Southern Discomfort: the feedback (#SFWApro)

So last week I sat down and reread the criticisms of Southern Discomfort, or in the case of people who didn’t make the dinner, read what they emailed me (I still have a couple of people I need to nudge about contacting me). These can be grouped into several different classes:

•Things one person brought up that nobody else did. Ada Milenkovic Brown, for instance, saw the elves running Pharisee as resembling the kind of control antebellum Southerners exercised over their slaves. Nobody else suggested that, but I think that’s an interesting idea, I’ll be working on.

•Things lots of people brought up. Most people thought Rhonda and Alan were largely pointless characters. And the cast of thousands approach, with little scenes set all around Pharisee didn’t work either. So those problems definitely need fixing. I’m not sure I want to eliminate Rhonda and Alan because they’re my lead black characters and while I have a good-sized black supporting cast, I want some black faces in the core cast too. So either I rework them to be more effective or come up with new characters.

The cast of thousands will be a challenge to fix, too. I wanted to show more of Pharisee than just the central cast; it’s the best way to show what effect the McAlisters have had on the community without tons of exposition (and I have plenty of that, too). Can I whittle it down to a cast of hundreds? Or do I need to do something radically different? Or concentrate only on locals who can have some sort of an arc rather than just a scene here or there?

A lot of people were also frustrated with the sheer number of faces I threw at them in the early chapters. It always feels very natural to me to go that way, but then again people keep telling me they’re confused (it’s not the first time). It didn’t help that multiple people have nicknames, so it’s not enough to learn who Joan is, for example, they also have to learn that she’s Joan “Squiddly” Slattery.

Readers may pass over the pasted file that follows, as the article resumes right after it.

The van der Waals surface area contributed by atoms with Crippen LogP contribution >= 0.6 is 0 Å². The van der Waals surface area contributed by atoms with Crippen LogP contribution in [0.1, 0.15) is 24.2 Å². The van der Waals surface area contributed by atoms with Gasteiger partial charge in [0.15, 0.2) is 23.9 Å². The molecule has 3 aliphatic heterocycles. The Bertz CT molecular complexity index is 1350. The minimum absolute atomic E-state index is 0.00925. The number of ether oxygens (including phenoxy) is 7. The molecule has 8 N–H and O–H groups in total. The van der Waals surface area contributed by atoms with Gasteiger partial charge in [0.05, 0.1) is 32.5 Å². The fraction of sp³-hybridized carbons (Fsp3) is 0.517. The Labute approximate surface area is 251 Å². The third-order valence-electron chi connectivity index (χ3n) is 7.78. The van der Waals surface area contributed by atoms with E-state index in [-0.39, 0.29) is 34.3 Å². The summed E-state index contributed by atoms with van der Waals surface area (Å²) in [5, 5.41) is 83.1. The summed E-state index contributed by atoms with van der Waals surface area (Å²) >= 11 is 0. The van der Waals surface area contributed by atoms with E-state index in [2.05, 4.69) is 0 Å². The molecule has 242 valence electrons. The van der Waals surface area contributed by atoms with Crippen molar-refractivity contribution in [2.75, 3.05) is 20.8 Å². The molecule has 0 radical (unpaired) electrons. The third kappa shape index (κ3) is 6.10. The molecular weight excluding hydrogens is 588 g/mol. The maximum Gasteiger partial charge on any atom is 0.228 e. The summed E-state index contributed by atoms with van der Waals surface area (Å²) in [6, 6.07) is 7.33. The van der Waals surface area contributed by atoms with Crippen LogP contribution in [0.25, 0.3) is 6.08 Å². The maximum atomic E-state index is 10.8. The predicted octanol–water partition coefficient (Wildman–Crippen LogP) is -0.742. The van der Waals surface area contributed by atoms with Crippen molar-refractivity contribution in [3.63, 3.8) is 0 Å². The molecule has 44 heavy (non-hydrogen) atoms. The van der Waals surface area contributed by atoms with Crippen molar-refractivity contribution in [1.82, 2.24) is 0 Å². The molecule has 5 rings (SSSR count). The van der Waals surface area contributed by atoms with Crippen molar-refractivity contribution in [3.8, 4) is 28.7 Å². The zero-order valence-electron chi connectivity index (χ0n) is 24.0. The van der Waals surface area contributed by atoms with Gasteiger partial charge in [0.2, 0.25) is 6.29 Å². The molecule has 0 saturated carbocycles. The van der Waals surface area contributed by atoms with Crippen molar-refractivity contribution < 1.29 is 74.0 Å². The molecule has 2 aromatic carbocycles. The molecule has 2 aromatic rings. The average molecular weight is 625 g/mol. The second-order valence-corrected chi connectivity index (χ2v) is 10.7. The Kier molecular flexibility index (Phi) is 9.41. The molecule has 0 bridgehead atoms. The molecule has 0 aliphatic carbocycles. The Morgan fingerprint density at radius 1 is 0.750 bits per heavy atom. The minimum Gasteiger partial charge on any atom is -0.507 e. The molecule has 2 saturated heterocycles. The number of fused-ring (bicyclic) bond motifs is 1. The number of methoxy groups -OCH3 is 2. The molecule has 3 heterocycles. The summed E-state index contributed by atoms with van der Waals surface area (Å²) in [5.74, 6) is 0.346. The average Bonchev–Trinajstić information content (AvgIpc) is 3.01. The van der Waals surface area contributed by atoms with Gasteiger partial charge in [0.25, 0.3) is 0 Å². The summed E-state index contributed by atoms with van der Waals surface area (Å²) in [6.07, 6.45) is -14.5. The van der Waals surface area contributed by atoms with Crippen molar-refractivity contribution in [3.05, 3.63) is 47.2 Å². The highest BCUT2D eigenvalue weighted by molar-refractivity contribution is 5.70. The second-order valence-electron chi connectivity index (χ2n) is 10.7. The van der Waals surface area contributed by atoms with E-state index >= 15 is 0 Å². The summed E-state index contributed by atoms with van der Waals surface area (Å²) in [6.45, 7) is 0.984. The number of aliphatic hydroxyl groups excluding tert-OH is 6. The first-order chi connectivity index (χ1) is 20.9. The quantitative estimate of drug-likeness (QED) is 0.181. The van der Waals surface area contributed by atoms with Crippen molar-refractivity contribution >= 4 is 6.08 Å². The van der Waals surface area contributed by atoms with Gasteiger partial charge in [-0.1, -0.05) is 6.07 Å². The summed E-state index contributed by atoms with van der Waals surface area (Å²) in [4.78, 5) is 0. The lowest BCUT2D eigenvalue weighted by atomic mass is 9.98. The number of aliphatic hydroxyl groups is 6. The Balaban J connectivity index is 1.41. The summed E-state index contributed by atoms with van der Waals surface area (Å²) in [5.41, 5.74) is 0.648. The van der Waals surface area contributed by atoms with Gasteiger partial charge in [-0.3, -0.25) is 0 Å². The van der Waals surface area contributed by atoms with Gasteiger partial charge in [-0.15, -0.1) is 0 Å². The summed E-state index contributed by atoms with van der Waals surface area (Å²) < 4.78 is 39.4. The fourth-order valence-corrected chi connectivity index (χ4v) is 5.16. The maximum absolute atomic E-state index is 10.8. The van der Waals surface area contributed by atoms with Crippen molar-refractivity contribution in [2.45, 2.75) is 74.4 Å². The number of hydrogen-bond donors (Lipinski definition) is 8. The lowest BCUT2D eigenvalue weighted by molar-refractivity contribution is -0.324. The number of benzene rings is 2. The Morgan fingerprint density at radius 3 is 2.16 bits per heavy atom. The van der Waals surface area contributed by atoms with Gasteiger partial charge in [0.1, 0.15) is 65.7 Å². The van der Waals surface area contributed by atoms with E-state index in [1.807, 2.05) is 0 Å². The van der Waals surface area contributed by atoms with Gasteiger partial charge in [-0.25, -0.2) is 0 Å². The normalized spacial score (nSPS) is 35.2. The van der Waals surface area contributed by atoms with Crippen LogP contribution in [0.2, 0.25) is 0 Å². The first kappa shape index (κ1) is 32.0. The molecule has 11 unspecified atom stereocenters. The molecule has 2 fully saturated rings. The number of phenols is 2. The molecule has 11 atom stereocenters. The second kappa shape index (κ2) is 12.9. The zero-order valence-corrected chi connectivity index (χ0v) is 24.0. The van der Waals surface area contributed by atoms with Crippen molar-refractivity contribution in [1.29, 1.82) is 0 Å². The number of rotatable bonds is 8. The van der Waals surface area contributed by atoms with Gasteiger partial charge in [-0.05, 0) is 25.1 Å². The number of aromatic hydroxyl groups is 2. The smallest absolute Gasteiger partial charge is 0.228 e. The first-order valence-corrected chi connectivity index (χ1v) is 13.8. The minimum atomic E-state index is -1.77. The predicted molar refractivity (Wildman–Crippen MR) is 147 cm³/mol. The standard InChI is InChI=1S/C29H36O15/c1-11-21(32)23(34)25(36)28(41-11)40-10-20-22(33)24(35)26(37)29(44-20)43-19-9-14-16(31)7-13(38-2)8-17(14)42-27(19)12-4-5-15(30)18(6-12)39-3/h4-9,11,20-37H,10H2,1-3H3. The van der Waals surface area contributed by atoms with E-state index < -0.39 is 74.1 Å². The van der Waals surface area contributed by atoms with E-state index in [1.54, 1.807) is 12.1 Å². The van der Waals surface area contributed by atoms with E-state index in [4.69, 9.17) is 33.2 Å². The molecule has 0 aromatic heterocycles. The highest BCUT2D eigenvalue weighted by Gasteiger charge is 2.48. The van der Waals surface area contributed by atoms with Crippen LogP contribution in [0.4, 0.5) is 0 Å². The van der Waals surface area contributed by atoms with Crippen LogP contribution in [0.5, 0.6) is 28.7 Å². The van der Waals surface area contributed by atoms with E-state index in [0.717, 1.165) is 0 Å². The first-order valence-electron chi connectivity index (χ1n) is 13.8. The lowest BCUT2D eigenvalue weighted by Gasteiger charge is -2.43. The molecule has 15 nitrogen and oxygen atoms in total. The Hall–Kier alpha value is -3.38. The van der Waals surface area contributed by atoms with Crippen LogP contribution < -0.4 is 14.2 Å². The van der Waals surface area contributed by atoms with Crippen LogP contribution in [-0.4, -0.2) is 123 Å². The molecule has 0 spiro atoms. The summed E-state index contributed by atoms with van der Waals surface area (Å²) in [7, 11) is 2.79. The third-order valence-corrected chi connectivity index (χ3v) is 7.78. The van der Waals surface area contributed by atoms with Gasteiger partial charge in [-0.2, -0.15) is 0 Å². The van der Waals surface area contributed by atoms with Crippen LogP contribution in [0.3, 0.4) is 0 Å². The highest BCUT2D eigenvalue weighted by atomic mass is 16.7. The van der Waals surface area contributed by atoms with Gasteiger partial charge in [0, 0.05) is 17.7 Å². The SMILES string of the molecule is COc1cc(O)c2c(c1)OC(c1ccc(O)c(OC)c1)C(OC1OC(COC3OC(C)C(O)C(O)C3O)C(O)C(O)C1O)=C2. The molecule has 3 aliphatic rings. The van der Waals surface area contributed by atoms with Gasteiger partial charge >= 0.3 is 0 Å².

•Stuff that’s just temporary sloppiness. There were a couple of spots where despite changing character names in the current draft, I didn’t change them everywhere in the text. No difficulty fixing that.

•Things I thought were perfectly clear, but I was wrong. Things about Maria’s motivation, the effect of Aubric’s death on the county, the use of second sight that I thought I’d explained well, turned out to have confused several readers. That shouldn’t be too hard to fix.

•Stuff I don’t agree with. Ada suggested the elves might be covertly using charm power to influence people; that just doesn’t work for me (I may change my mind when I get to replotting, but I don’t think so).

•Things I’m not sure about. One of the standard recommendations in how-to articles for handling backstory is not to divulge it up front, but some people wanted to know more of Maria’s from the start. Is it possible that’s one of those “how to write” rules that readers don’t actually care about? Could I get by with just a little bit more? I’ll see what I think when rewriting starts.

I was only skimming to get the highlights of everyone’s thoughts and start my mind working. I’ll look at them in detail next month as I start work on the next draft.

My thanks to Heather Frederick, Ada, Allegra Gulino, Michele Berger and everyone else who offered their thoughts.

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Filed under Southern Discomfort, Story Problems, Writing

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